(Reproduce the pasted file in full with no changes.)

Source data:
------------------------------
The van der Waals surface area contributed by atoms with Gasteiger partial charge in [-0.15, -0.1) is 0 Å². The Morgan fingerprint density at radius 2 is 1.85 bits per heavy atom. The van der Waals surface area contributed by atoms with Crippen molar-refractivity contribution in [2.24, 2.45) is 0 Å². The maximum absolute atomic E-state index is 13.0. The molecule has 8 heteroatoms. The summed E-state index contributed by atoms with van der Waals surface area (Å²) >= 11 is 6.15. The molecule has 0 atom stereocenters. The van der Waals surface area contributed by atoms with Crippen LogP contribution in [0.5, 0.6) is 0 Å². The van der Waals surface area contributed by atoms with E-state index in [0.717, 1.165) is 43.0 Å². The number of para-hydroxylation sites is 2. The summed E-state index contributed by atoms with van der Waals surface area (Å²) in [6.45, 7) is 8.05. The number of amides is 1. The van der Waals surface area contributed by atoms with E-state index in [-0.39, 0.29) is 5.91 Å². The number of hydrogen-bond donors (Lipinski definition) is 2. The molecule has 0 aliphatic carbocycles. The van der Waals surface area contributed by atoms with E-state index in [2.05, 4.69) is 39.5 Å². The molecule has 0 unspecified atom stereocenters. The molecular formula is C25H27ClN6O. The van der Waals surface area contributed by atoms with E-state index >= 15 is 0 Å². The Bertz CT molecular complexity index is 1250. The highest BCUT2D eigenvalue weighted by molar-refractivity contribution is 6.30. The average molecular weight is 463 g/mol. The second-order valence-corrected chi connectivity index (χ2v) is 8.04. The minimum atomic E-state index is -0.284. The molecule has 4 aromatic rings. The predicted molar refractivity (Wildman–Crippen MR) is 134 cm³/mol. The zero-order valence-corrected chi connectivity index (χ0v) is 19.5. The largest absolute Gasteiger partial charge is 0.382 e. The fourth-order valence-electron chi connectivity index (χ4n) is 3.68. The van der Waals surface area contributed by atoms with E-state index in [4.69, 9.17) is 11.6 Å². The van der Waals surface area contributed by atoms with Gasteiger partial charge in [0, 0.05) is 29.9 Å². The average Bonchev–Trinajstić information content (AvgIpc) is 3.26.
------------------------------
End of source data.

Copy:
The van der Waals surface area contributed by atoms with Gasteiger partial charge in [-0.15, -0.1) is 0 Å². The Morgan fingerprint density at radius 2 is 1.85 bits per heavy atom. The van der Waals surface area contributed by atoms with Crippen molar-refractivity contribution in [2.24, 2.45) is 0 Å². The maximum absolute atomic E-state index is 13.0. The molecule has 8 heteroatoms. The summed E-state index contributed by atoms with van der Waals surface area (Å²) >= 11 is 6.15. The molecule has 0 atom stereocenters. The van der Waals surface area contributed by atoms with Crippen LogP contribution in [0.5, 0.6) is 0 Å². The van der Waals surface area contributed by atoms with E-state index in [0.717, 1.165) is 43.0 Å². The number of para-hydroxylation sites is 2. The summed E-state index contributed by atoms with van der Waals surface area (Å²) in [6.45, 7) is 8.05. The number of amides is 1. The van der Waals surface area contributed by atoms with E-state index in [-0.39, 0.29) is 5.91 Å². The number of hydrogen-bond donors (Lipinski definition) is 2. The molecule has 0 aliphatic carbocycles. The van der Waals surface area contributed by atoms with E-state index in [2.05, 4.69) is 39.5 Å². The molecule has 0 unspecified atom stereocenters. The molecular formula is C25H27ClN6O. The van der Waals surface area contributed by atoms with E-state index >= 15 is 0 Å². The Bertz CT molecular complexity index is 1250. The highest BCUT2D eigenvalue weighted by molar-refractivity contribution is 6.30. The average molecular weight is 463 g/mol. The second-order valence-corrected chi connectivity index (χ2v) is 8.04. The minimum atomic E-state index is -0.284. The molecule has 4 aromatic rings. The predicted molar refractivity (Wildman–Crippen MR) is 134 cm³/mol. The zero-order valence-corrected chi connectivity index (χ0v) is 19.5. The largest absolute Gasteiger partial charge is 0.382 e. The fourth-order valence-electron chi connectivity index (χ4n) is 3.68. The van der Waals surface area contributed by atoms with E-state index in [4.69, 9.17) is 11.6 Å². The van der Waals surface area contributed by atoms with Gasteiger partial charge in [0, 0.05) is 29.9 Å². The average Bonchev–Trinajstić information content (AvgIpc) is 3.26.